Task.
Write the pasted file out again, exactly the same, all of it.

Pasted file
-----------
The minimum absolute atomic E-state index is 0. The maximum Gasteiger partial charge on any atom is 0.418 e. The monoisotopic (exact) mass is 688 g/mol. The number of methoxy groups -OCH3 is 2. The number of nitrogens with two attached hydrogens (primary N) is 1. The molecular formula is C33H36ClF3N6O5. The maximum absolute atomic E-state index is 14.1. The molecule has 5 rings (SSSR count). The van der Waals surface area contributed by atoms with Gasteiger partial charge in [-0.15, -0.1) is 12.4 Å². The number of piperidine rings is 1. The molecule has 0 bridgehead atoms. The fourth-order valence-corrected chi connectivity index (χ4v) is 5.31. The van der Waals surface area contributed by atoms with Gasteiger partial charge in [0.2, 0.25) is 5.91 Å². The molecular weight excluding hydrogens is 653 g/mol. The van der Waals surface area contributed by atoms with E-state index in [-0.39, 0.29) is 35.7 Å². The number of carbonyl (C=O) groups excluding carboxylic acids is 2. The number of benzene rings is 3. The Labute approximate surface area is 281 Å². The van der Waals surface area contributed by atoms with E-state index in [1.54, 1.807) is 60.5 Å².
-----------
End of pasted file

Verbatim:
The minimum absolute atomic E-state index is 0. The maximum Gasteiger partial charge on any atom is 0.418 e. The monoisotopic (exact) mass is 688 g/mol. The number of methoxy groups -OCH3 is 2. The number of nitrogens with two attached hydrogens (primary N) is 1. The molecular formula is C33H36ClF3N6O5. The maximum absolute atomic E-state index is 14.1. The molecule has 5 rings (SSSR count). The van der Waals surface area contributed by atoms with Gasteiger partial charge in [-0.15, -0.1) is 12.4 Å². The number of piperidine rings is 1. The molecule has 0 bridgehead atoms. The fourth-order valence-corrected chi connectivity index (χ4v) is 5.31. The van der Waals surface area contributed by atoms with Gasteiger partial charge in [0.2, 0.25) is 5.91 Å². The molecular weight excluding hydrogens is 653 g/mol. The van der Waals surface area contributed by atoms with E-state index in [-0.39, 0.29) is 35.7 Å². The number of carbonyl (C=O) groups excluding carboxylic acids is 2. The number of benzene rings is 3. The Labute approximate surface area is 281 Å². The van der Waals surface area contributed by atoms with E-state index in [1.54, 1.807) is 60.5 Å².